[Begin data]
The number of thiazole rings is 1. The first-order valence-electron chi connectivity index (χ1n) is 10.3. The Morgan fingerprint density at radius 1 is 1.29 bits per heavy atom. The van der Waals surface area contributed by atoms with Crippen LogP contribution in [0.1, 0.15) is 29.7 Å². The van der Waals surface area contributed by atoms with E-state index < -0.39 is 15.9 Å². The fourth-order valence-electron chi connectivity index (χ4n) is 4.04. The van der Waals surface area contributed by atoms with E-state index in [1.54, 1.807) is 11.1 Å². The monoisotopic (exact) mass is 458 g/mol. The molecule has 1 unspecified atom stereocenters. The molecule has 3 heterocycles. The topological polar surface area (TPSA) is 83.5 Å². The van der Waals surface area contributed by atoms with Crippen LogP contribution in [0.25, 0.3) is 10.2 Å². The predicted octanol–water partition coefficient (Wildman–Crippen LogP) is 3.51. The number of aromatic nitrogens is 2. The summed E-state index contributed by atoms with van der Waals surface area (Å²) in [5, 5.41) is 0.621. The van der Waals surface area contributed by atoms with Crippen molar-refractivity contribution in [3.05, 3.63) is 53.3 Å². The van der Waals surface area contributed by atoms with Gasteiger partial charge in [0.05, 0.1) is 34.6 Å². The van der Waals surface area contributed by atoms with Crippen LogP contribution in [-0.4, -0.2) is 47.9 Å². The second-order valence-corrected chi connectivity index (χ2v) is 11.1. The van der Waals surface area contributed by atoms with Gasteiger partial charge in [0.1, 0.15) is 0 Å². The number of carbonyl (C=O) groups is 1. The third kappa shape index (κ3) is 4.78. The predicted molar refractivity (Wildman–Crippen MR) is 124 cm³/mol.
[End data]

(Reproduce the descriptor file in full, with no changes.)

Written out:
The number of thiazole rings is 1. The first-order valence-electron chi connectivity index (χ1n) is 10.3. The Morgan fingerprint density at radius 1 is 1.29 bits per heavy atom. The van der Waals surface area contributed by atoms with Crippen LogP contribution in [0.1, 0.15) is 29.7 Å². The van der Waals surface area contributed by atoms with E-state index < -0.39 is 15.9 Å². The fourth-order valence-electron chi connectivity index (χ4n) is 4.04. The van der Waals surface area contributed by atoms with E-state index in [1.54, 1.807) is 11.1 Å². The monoisotopic (exact) mass is 458 g/mol. The molecule has 1 unspecified atom stereocenters. The molecule has 3 heterocycles. The topological polar surface area (TPSA) is 83.5 Å². The van der Waals surface area contributed by atoms with Crippen LogP contribution in [0.25, 0.3) is 10.2 Å². The predicted octanol–water partition coefficient (Wildman–Crippen LogP) is 3.51. The number of aromatic nitrogens is 2. The summed E-state index contributed by atoms with van der Waals surface area (Å²) in [5, 5.41) is 0.621. The van der Waals surface area contributed by atoms with Crippen molar-refractivity contribution in [3.05, 3.63) is 53.3 Å². The van der Waals surface area contributed by atoms with Gasteiger partial charge in [0.05, 0.1) is 34.6 Å². The van der Waals surface area contributed by atoms with Crippen LogP contribution in [-0.4, -0.2) is 47.9 Å². The second-order valence-corrected chi connectivity index (χ2v) is 11.1. The van der Waals surface area contributed by atoms with Gasteiger partial charge in [0.1, 0.15) is 0 Å². The number of carbonyl (C=O) groups is 1. The third kappa shape index (κ3) is 4.78. The predicted molar refractivity (Wildman–Crippen MR) is 124 cm³/mol.